4 Employee Motivation Techniques for Front Line Managers
Jessica Miller-Merrell | Work| By
Given the recent improvements in our economy and thus our job market, it is becoming increasingly harder to attract high quality employees as well as retain existing talent. Before, when the job market was not as good, there was less places for your employees to leave and go and thus it seemed that motivation was not nearly as important. But here we are where that has changed. Motivation is extremely important to retaining employees. Employees who are motivated are more likely to be happy with and loyal to their current employer.
Types of Employee Motivation
When it comes to motivating your employees there are a lot of different ways to go about it. Most of those ways fall into one of two categories, suboptimal and optimal. Any motivation is good motivation, right? Nope, wrong. Suboptimal motivation can be equivocated to instant gratification. While it may seem to work instantaneously, in the long term, these types of motivation can hurt more than they help.
Optimal motivation types are the ones you want to focus on. These are the long term types of motivations that lead employees to develop behaviors that will benefit themselves and the company they work for. These types give them a sense of identity and value within their organization that lead to a higher caliber work product and loyalty to their company, meaning they are far less likely to leave for greener pastures.
Utilizing Your Frontline Managers
To have the most success in motivating your frontline employees, you must utilize your frontline managers. Because they have the most exposure to these employees, you must properly prepare them to learn about the values and motivations their employees have and develop quality personal relationships that can then capitalize on those things. Here are four tactics that I have found effective for improving a manager’s relationships with his/her employees .
The importance of communication between a manager and their employees is of extreme importance. We aren’t talking elongated, one on one interactions but more just consistent regular check-ins, updates and feedback. It must be consistent and ongoing.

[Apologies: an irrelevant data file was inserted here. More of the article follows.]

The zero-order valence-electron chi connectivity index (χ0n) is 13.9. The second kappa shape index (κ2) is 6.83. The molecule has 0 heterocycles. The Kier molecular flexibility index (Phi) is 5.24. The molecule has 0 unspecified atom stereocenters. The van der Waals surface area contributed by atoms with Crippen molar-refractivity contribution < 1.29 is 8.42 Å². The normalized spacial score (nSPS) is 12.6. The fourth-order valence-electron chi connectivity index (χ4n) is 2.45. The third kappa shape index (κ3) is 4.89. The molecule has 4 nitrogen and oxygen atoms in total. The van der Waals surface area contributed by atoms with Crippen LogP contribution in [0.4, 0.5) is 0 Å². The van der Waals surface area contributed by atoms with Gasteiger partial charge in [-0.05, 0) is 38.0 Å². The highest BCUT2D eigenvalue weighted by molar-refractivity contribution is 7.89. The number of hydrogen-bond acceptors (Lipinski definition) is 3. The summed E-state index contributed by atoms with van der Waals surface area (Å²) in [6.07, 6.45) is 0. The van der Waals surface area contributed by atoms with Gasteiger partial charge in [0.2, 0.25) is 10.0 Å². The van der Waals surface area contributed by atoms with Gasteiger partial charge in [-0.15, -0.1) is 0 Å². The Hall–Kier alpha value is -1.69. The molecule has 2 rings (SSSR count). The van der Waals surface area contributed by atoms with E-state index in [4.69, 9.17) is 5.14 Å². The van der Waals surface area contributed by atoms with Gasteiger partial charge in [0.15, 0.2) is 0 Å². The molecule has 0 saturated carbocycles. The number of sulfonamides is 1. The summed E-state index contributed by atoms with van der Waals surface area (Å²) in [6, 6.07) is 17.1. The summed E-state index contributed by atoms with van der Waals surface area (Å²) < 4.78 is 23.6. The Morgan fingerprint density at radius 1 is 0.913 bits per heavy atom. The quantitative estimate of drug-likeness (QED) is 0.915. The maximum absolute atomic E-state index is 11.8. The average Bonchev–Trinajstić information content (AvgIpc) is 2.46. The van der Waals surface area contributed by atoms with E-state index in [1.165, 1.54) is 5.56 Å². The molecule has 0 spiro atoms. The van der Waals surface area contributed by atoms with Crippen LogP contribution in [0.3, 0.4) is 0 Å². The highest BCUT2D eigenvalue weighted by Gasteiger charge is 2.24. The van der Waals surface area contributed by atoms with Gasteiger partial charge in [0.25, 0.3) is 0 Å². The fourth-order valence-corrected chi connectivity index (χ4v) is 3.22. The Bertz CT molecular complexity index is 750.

One common and successful approach to this is the utilization of floor time. Managers will actually schedule themselves time on the floor, walking around and interacting with their staff. Being visible and present allows them to be more approachable and allows for genuine relationships to develop. Conversations with their employees don’t have to be lengthy or planned in order to be effective as long as they are intentional, focused on the employee and building a personal relationship with them.
Managers are busy and already have a lot on their plate so it is important to prioritize conversations and relationship efforts. Again, this doesn’t have to take a lot of time. Planning to interact with employees here and there for even minutes at a time can be beneficial. Make sure to keep it personal, it doesn’t have to be all business. It is important for the manager to actively listen. In getting to know employees, they will inadvertently share just what it is that motivates them. From there, determining optimal motivation will be easier. When you take a personal or individualized approach to motivation, it is likely to be more effective.
Personalizing Your Program
The more efforts made by management to learn about their employees and personalize the relationships they have with them the more beneficial those relationships will be. Personalization doesn’t have to be time consuming and high effort. While it should be intentional, building relationships and personalizing programs is well worth the effort. Using the technology your employees use to develop the relationships and trust building efforts can be as easy (and not time consuming) as sending a text message or encouragement or making quick call between meetings to check in. Whatever it is, that personal touch will take you far, reflecting well not only on the manager but the organization as a whole.
Increasing Touch Points with Technology
For managers to be most effective, they must also get creative. They often have to take measures that resonate more with employees than suit their own preferences. Sometimes that include the use of multiple technological channels to communicate, give feedback or monitor progress. Sometimes it takes trial and error and sometimes it takes just really paying attention to the technology employees are using.
Managers can take advantage of machine learning and other available technologies. It doesn’t even need to necessarily be something new. you can use technology like email to share important instructions or just shoot an employee a quick note.
Communication and personalization are two of the most important parts of optimal motivation. Rewards here and there can be good but it is more important to put time and resources into the development of relationships between managers and employees. When both parties are more personally invested it will have a greater positive impact on your company.